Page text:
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  2. Lovely...never knew the tuna version. I have always prepared with pork or beef. Will do this over next long weekend!

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    Replies
    1. My brother, who is an avid Korean fan, introduced me to this. It's quite common in Korea ;)

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  3. Looks good. Not a fan of kimchi...but sure would love to give this a try!

    ReplyDelete
    Replies
    1. Why don't you like kimchi? Too sour for u?

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  4. ahhhh...i spotted a heart shape bowl. so sweet.

    ReplyDelete
    Replies
    1. Hahahah I always can't resist when I see cute bowls in the shops.

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  5. This is one of my favourite korean soups (along with Bulgogi Stew), I like putting more gochujang in it. Using Miso paste is a nice touch though. :D I should really try making my own kimchi next time!

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    Replies
    1. Yes you should... it's so much cheaper to make your own. We usually make a huge batch which lasts us months, and towards the end, those are perfect for making kimchi jjigae. ;)

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  6. ok, admittedly i'm not sure i'd be as much a fan of this as all the other wonderful recipes that you've presented so far. i don't actually like canned tuna and i don't like kimchi either, so i'd probably be really surprised if i ended up enjoying this. but i don't mind being pleasantly surprised, heh! :D

    ReplyDelete
    Replies
    1. Hhehe I don't blame you, I know you're not a fan of spicy food either. I'll rmbr not to serve you this in my "restaurant" or you may give me a bad review. LOL!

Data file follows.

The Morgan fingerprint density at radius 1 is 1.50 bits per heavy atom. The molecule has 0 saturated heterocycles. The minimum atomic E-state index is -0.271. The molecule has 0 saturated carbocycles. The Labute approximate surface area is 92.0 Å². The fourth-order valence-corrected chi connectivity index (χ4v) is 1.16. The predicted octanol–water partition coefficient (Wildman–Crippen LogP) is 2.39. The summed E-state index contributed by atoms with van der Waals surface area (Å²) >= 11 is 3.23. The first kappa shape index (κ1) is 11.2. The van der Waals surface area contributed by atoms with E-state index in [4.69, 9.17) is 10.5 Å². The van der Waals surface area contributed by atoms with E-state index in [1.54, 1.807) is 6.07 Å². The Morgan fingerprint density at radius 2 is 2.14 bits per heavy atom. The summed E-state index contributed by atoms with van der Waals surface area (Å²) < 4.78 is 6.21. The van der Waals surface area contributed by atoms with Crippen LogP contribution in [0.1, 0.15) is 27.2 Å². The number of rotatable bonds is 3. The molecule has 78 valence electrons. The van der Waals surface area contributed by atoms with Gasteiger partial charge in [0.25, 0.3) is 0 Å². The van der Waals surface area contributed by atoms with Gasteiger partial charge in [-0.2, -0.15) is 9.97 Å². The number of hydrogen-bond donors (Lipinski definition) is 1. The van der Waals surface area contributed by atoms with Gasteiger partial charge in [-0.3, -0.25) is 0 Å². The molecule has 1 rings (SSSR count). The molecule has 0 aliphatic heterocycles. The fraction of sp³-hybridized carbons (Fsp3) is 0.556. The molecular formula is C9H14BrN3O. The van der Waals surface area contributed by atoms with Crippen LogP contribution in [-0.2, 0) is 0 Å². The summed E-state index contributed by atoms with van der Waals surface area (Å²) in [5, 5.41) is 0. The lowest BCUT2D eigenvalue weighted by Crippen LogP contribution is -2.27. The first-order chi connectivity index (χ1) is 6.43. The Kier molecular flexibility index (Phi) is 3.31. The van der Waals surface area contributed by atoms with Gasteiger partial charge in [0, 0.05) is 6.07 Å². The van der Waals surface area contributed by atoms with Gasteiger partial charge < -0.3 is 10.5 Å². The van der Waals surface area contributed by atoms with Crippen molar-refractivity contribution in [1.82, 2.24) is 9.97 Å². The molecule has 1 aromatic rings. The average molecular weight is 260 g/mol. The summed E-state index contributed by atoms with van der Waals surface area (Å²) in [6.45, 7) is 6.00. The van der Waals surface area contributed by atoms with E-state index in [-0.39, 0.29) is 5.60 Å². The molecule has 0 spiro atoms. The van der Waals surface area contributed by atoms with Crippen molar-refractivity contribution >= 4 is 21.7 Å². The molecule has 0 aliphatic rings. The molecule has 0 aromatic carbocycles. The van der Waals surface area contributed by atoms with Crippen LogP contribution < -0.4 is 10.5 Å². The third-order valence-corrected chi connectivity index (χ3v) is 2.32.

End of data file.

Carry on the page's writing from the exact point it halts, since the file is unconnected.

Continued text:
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  7. I like your heart shape rice bowl. Is so cute. I'm a big fan of tuna, kimchi tuna sounds like my kind of dish. =)

    ReplyDelete
    Replies
    1. It's something u can easily whip up even after a long day at work.

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  8. Yummy, looks so appetising... I love kim chi anything...

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    Replies
    1. Heheh same here! Love kimchi so much, that we learn how to make it so we can eat it all the time at home.

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  9. This is good to serve especially when raining day.

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  10. I love a nice, spicy soup!! And this looks perfect for the cold that we're having right now :D

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    Replies
    1. We had two times last week, even though it was boiling hot in KL! I think we jus love how appetizing kimchi is.

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  11. Hi Baby Sumo, wow Glad I found yr blog. I lUV yr recipies and photography.
    I have a hidden talent of taking nice pictures bcos my sis and my gal always
    want me to take for them. I know I should try to develop this talent. Any tips
    on how to start....:)

    ReplyDelete
    Replies
    1. Hi Miko, thanks for your kind words. I don't have any quick tips, I am also an amateur photographer and still learning everyday. I would say just keep taking photos, the more you practice the better you get. And also you will eventually find your own style. If u like taking food photos, then u can browse magazines as well as blogs to get inspiration - ie best angles etc. Good luck!